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Aug. 19 (Bloomberg) -- After pair of engine failures last quarter left United Technologies Corp. shares at the cheapest valuation in three years, trading in the options market suggests the stock is poised to rebound.
Bullish bets on the stock last week reached the most expensive level since 2008 relative to bearish ones, according to data on three-month options compiled by Bloomberg. There are 8 puts outstanding for every 10 calls on the Hartford, Connecticut-based company, the lowest ratio since March.
United Technologies is moving past the malfunctions and will generate better profits over the next five years as it increases market share in aircraft engines, according to Tim Hoyle of Haverford Investments. The stock trades at 17.2 times reported profit, the lowest level since 2011 relative to other industrial companies in the Standard & Poor’s 500 Index, data compiled by Bloomberg show.
“The recent selloff provides an entry point to the company,” Hoyle, director of research at Radnor, Pennsylvania- based Haverford Investments, said in an Aug. 12 phone interview. His firm oversees about $6 billion, including United Technologies shares. “UTX is easily worth $125 a share.”
The company, which also makes Otis elevators and Carrier air conditioners, has seen its shares drop 5 percent this year to $108.09. Calls with a $115 strike price expiring in November have the highest ownership.
The stock has tumbled this year after the company reported a drop in sales and profit at its Pratt & Whitney unit after the division’s engines were involved in a fire on a Bombardier Inc. CSeries jet in May and on a U.S. F-35 fighter in June. While companywide earnings beat analysts’ estimates for the second quarter, operating profit in the Pratt unit fell 24 percent.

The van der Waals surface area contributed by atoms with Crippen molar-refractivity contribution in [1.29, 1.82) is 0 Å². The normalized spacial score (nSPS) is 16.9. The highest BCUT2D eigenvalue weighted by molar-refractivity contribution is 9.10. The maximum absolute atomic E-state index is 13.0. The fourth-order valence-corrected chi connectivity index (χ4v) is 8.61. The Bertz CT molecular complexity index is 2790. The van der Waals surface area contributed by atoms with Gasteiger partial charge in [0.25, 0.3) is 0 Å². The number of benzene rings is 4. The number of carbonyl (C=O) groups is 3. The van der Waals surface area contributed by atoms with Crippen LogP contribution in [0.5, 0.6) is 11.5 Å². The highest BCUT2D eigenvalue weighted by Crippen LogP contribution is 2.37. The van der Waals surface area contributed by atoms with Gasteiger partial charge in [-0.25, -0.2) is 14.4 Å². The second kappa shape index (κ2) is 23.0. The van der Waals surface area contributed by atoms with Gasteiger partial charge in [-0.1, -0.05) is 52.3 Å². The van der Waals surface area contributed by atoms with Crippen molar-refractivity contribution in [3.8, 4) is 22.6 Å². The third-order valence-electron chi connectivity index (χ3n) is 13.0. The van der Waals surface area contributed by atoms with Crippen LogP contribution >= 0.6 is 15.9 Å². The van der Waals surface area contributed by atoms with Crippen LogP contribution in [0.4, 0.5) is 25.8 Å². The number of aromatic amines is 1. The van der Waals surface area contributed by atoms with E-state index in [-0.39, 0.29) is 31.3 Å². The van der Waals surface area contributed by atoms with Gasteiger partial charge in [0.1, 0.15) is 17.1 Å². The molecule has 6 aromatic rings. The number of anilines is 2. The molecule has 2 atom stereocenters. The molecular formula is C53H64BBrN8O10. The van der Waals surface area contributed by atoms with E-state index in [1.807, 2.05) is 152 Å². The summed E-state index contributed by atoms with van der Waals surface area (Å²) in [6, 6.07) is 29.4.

Calls betting on a 10 percent increase in United Technologies shares cost 4.8 points less than puts betting on a similar decline, three-month contracts show. The price relationship was minus 3.84 points on Aug. 11, the narrowest since June 2008. Over the past five years, the calls have been an average of 7.1 points cheaper than puts, according to data compiled by Bloomberg.
John Moran, a company spokesman, declined to comment on the options trading.
United Technologies will see free cash flow growth of 7 to 9 percent over the next five years as it expands sales of geared turbofan aircraft engines, according to Hoyle of Haverford Investments.
Paul Adams, president of Pratt, said in July that the company has a backlog of more than 6,000 orders for its geared turbofan. The company has received orders for the engine from companies such as Airbus Group NV and Mitsubishi Aircraft Corp.
Profitability at its Otis elevator unit will be a challenge and higher pension expenses will probably restrain United Technologies shares, according to Cai Von Rumohr, an analyst at Cowen Group Inc. He cut his rating on the stock to market perform, the equivalent of hold, from outperform on Aug. 12.
“The stock may offer more attractive re-entry when visibility of EPS growth reacceleration comes into focus,” he wrote in a note to clients.
The issues that led to the engine failures are isolated incidents and will be fixed at relatively low costs, Jim Kelleher, an analyst at Argus Research in New York, wrote in a July 25 note to clients. He forecasts the stock will appreciate 22 percent to $132 over the next year, making him the fourth most-bullish analyst out of 17 covering the company, according to data compiled by Bloomberg.
Earnings growth at the company is poised to accelerate. Profits will probably rise an average of 18 percent in third and fourth quarter, about double the pace for companies in the broader S&P 500, analyst estimates compiled by Bloomberg show.
“United Technologies is set to deliver really strong results operationally in the second half,” Brian Langenberg, an analyst at Langenberg & Co. in Chicago, said in an Aug. 12 phone interview. “It’s a name that every portfolio manager in the second half is going to want to own. It’ll deliver results and look good for them.”
--With assistance from Richard Clough in New York.